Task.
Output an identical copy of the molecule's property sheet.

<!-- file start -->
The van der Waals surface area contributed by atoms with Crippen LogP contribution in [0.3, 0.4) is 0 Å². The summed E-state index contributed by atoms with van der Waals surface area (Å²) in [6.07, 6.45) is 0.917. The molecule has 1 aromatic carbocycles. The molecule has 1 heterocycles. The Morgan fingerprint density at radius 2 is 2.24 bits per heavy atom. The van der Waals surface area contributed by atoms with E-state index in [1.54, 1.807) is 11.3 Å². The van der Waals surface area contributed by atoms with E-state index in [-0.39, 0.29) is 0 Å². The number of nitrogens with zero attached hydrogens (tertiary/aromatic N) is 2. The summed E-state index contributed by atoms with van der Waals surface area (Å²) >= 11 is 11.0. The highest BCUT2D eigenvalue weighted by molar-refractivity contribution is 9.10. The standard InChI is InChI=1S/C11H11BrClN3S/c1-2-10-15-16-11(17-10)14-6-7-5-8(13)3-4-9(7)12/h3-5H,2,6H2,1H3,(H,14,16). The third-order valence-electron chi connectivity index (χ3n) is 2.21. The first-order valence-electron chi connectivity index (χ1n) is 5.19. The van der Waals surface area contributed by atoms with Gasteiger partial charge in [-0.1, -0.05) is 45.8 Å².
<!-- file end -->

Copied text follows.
The van der Waals surface area contributed by atoms with Crippen LogP contribution in [0.3, 0.4) is 0 Å². The summed E-state index contributed by atoms with van der Waals surface area (Å²) in [6.07, 6.45) is 0.917. The molecule has 1 aromatic carbocycles. The molecule has 1 heterocycles. The Morgan fingerprint density at radius 2 is 2.24 bits per heavy atom. The van der Waals surface area contributed by atoms with E-state index in [1.54, 1.807) is 11.3 Å². The van der Waals surface area contributed by atoms with E-state index in [-0.39, 0.29) is 0 Å². The number of nitrogens with zero attached hydrogens (tertiary/aromatic N) is 2. The summed E-state index contributed by atoms with van der Waals surface area (Å²) >= 11 is 11.0. The highest BCUT2D eigenvalue weighted by molar-refractivity contribution is 9.10. The standard InChI is InChI=1S/C11H11BrClN3S/c1-2-10-15-16-11(17-10)14-6-7-5-8(13)3-4-9(7)12/h3-5H,2,6H2,1H3,(H,14,16). The third-order valence-electron chi connectivity index (χ3n) is 2.21. The first-order valence-electron chi connectivity index (χ1n) is 5.19. The van der Waals surface area contributed by atoms with Gasteiger partial charge in [-0.1, -0.05) is 45.8 Å².